France goes on terrorist bomb alert

French leaders threw a security blanket over potential targets last night after the rush-hour bomb explosion in Paris, which bore all the hallmarks of Algerian Muslim fundamentalists, killed two people and injured 79, seven of them critically.

No one had claimed responsibility by early this morning, but the target, the timing and the type of bomb echoed attacks last year by Islamic fundamentalists fighting against Algeria's French-backed military rulers.

The French Prime Minister, Alain Juppe, who arrived at the scene at Port Royal station within half an hour of the explosion, confirmed that it was caused by a bomb and immediately invoked the security alert, Vigipirate. The plan, applied across France during last year's wave of attacks from July to October, involves intensive patrols by police, paramilitary gendarmes and soldiers at public-transport stations, at public buildings and in the streets.

Border controls, virtually eliminated under a European Union open-border agreement, were also reinstituted last night.

"From [Wednesday] morning, the Defence Ministry will reinforce surveillance at Paris stations, transport networks and airports," an aide to the Interior Minister, Jean-Louis Debre, said. "A first contingent of 500 men will back the action of police and gendarmerie officers." He added that troops and police would also boost security in cities across the country.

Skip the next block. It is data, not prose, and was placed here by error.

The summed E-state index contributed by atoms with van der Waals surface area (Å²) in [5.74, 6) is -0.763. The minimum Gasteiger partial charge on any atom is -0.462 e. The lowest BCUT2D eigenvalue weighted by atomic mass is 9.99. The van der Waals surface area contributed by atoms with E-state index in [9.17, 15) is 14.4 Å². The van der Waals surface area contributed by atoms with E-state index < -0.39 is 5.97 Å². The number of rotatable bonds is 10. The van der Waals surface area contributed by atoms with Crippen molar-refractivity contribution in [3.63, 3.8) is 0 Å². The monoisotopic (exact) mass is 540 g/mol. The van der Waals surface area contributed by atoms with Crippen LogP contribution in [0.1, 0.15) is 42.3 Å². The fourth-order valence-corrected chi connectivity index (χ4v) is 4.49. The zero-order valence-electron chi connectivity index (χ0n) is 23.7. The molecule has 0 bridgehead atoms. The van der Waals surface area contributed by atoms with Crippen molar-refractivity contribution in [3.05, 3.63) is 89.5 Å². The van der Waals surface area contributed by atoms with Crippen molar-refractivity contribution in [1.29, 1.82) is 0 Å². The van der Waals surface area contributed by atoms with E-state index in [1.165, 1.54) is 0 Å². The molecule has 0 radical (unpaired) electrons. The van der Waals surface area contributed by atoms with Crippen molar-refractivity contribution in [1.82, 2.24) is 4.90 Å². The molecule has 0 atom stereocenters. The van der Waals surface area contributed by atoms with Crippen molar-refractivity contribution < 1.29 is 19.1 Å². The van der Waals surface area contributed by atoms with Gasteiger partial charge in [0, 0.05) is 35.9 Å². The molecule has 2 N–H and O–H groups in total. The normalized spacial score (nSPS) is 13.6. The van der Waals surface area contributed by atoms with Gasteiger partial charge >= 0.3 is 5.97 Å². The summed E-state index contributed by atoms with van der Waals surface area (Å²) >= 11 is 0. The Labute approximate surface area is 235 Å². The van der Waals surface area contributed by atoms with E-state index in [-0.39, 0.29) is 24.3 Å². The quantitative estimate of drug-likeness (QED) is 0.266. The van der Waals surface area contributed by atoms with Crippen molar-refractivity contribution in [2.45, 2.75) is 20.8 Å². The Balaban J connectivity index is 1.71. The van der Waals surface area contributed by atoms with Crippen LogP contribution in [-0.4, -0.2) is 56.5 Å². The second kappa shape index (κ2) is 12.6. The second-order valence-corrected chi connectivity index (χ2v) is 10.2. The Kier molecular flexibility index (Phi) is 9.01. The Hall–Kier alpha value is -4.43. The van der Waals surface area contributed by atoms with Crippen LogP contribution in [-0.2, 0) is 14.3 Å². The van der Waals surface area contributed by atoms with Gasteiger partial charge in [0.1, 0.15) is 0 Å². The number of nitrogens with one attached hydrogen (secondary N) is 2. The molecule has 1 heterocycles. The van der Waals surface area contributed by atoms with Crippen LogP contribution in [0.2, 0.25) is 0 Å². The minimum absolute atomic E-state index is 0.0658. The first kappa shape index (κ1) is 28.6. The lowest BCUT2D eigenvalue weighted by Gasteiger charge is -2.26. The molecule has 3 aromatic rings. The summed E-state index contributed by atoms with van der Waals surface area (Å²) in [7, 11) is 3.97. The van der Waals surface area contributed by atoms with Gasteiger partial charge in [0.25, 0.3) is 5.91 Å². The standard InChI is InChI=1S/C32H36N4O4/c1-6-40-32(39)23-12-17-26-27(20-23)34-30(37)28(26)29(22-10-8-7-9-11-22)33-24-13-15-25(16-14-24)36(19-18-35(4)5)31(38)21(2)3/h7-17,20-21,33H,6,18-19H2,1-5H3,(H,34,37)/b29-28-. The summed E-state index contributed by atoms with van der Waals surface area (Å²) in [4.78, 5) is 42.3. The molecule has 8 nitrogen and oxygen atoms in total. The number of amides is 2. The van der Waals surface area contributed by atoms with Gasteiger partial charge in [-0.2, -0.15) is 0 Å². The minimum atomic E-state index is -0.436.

The Interior Ministry confirmed that the explosion had been caused by a 13kg gas canister filled with an unidentified explosive. Investigators found fragments of the canister on the spot, and the body of one of the victims had been mutilated by metal nails.

Yves Bonnet, a former head of France's DST counter-espionage service, said: "Only the Algerian Islamic Armed Group [GIA] threatens France with this kind of attack."

The blast at the junction of Boulevard Montparnasse and Boulevard Saint- Michel occurred just two stops away from the Saint-Michel station, where eight people were killed and 86 wounded in an attack blamed on Algerian extremists in July 1995.

President Jacques Chirac, whose scheduled meeting with Chancellor Kohl of Germany was interrupted by news of the blast, came out into the precincts of the Elysee shortly before 8 o'clock to issue a statement deploring the attack as "unacceptable and barbaric" and saying that he, the government, and all France would unite their forces to fight terrorism.

The only other likely suspect for the Port Royal explosion, apart from Muslim fundamentalists, would be the Corsican nationalists, who have extended their bombing campaign to mainland France over the past two months.

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